Tommy (Tommy Hilfiger)

The 1990s belonged to Alberto Morillas. The man single-handedly defined the decade with fragrances like Acqua di Gio, CK One, Pi, Pleasures, and Tommy. Acqua di Gio was a blatant clone of Creed's Millésime Impérial, yet it charted the course of masculine fragrances, and became the highest-selling cologne in America. CK One made Calvin Klein relevant again. Pi became the poster-boy for what not to do with amber notes. Pleasures . . . well, I don't know what the hell to say about Pleasures, except that it wasn't a predictable release by Lauder. And Tommy was simply lovely. All of these fragrances were fresh, clean, shimmery. They're the olfactory equivalent of silver gelatin print photography. Freshness reigns supreme.

I wore Tommy Girl today, for two reasons: it's hot, and I wanted to. I like Tommy Girl a lot, and I think it's the brand's best fragrance, hands down. It's one of a precious few blatantly feminine aquatics that I feel comfortable wearing, and always smells amazing. But one thing that bothers me about Tommy Girl is that it doesn't exactly represent the quintessential American fragrance style. I applaud Luca Turin for giving it five stars, and I totally get what he says about it. Tea Florals have their hero.

But Tea Florals aren't what the majority of Americans gravitate to when buying personal fragrance. These perfumes are a little too sophisticated for us. I'm of the persuasion that the scent category pulls its soul from Paris and the hills of Europe, and the whole "composition fell neatly into several native American varieties of flowers" jive is just about passing polygraph tests. When I sniff Tommy Girl, I think, "if only women in America really wore stuff like this." It's a popular perfume, still made, still selling, still getting over-applied by teenagers and twenty-somethings here and there. But when women in America shop for perfume, they're not saying, "Hmmmm, wonder what the latest tea floral is like." You get my drift.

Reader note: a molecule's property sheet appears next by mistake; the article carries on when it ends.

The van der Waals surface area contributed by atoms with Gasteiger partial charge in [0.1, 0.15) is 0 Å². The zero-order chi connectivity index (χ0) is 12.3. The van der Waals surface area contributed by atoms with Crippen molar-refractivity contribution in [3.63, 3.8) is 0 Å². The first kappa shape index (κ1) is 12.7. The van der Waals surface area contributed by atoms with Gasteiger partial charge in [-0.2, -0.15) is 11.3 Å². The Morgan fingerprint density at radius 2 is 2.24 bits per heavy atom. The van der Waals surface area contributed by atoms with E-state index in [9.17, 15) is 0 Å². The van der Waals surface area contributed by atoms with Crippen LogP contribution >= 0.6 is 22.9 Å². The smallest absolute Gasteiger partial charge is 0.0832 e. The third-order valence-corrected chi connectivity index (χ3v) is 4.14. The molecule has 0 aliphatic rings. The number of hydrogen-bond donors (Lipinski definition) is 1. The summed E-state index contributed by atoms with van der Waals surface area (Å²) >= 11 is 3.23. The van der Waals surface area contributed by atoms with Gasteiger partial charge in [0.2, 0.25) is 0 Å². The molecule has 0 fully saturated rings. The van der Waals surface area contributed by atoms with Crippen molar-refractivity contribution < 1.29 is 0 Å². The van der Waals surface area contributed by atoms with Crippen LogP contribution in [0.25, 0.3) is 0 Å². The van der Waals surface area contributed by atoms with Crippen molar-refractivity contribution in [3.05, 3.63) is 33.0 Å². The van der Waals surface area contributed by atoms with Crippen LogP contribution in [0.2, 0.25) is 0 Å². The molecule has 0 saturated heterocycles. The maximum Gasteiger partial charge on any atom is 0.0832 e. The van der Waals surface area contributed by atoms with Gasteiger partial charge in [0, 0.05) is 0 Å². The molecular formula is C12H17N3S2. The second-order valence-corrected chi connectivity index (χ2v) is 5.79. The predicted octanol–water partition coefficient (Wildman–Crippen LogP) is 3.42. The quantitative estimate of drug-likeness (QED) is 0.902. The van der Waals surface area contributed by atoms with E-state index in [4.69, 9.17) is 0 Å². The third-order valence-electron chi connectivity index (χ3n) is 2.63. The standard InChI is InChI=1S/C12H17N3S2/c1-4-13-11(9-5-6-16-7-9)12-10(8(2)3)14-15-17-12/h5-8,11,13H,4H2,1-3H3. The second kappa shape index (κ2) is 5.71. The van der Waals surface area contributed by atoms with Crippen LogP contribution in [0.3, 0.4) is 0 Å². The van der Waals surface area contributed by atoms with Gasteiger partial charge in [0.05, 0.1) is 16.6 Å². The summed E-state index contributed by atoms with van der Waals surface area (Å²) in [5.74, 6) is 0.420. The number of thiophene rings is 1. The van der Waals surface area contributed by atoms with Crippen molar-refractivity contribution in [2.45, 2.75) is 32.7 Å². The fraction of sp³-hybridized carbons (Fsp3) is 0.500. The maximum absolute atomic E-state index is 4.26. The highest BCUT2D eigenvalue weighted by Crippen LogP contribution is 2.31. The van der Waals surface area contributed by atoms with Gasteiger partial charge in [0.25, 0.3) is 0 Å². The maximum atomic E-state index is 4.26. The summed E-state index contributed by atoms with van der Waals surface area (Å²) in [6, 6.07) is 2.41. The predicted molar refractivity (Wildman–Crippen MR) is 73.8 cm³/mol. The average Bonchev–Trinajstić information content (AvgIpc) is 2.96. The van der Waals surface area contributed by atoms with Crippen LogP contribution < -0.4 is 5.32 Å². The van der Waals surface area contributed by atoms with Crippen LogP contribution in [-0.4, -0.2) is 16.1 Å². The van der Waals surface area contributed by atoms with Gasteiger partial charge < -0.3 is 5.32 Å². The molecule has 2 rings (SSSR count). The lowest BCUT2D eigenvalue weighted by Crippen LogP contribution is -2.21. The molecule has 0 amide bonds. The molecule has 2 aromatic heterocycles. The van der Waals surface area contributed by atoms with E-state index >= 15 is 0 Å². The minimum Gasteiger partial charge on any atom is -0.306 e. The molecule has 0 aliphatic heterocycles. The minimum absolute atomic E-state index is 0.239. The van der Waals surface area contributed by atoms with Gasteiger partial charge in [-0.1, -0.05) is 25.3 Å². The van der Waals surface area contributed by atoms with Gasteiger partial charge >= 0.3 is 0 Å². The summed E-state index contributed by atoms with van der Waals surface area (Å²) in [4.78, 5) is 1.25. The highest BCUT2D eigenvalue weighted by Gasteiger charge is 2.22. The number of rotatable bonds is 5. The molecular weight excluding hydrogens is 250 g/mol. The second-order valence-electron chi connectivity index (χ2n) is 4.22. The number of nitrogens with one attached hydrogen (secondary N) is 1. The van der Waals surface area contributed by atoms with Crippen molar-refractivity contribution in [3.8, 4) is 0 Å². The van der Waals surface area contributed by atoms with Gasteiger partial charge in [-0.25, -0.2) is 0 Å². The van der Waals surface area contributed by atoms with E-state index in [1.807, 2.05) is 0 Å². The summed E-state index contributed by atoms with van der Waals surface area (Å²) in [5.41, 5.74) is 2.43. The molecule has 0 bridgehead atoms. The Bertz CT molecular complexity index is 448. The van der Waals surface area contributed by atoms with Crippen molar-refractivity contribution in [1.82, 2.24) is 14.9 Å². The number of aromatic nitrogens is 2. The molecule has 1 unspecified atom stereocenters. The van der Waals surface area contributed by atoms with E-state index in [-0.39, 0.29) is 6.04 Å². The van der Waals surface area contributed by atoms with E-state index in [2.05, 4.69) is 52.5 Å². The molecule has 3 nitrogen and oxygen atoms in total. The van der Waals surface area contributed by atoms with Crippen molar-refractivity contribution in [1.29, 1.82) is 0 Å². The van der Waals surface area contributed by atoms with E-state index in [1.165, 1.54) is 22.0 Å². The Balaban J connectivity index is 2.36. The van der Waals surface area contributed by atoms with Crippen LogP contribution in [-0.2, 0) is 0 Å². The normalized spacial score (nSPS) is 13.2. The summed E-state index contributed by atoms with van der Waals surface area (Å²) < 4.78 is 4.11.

Tommy, the masculine progenitor to Calice Becker's formula, seems significantly more honest on that front. It brims with the scent of apples and cranberries, with hints of cinnamon creating an apple pie effect, and wildflowers lending the fruity cleanness an herbal breeze. Think Litchfield county, Connecticut, on a warm day in July, and you have the basic idea. Tommy opens with a burst of bergamot, orange, and lime, softened by a nondescript floral note, and a slight aqueous element. Maybe the aldehydes are dialed up higher than I give them credit for, but this scent is mysteriously bright. Eventually the fruits step in and weave their way past the freshness, contouring the heart. Without them, the scent would collapse under the weight of all that bawdy "clean." It's masculine, it's fresh, rather fougère-like, although with an oriental flourish. A hay-like drydown is tinged with lavender, amber, and the last remnants of kitchen spice. Maybe it's coumarin; I don't know what's in there. But it's very nice.

Tommy is harder to find now, and is seemingly eclipsed by Tommy Girl and all the weird and dismal flankers of these two scents. If you see a bottle, grab it. Wear it. Alternate between wearing it, and wearing Tommy Girl. You'll smell what I'm talking about, and it won't detract from either scent in the least.


  1. I enjoyed reading your take on this. I have always puzzled over the discussion of it in The Guide, and your comments add a dimension that helps them make a little more sense for me.

    1. I'll be finally getting a copy of the Guide from Amazon in about a week's time. I recall their having some words for Tommy (and better words for Tommy Girl) but don't quite remember exactly what they wrote. Will be interesting to read, I'm sure.


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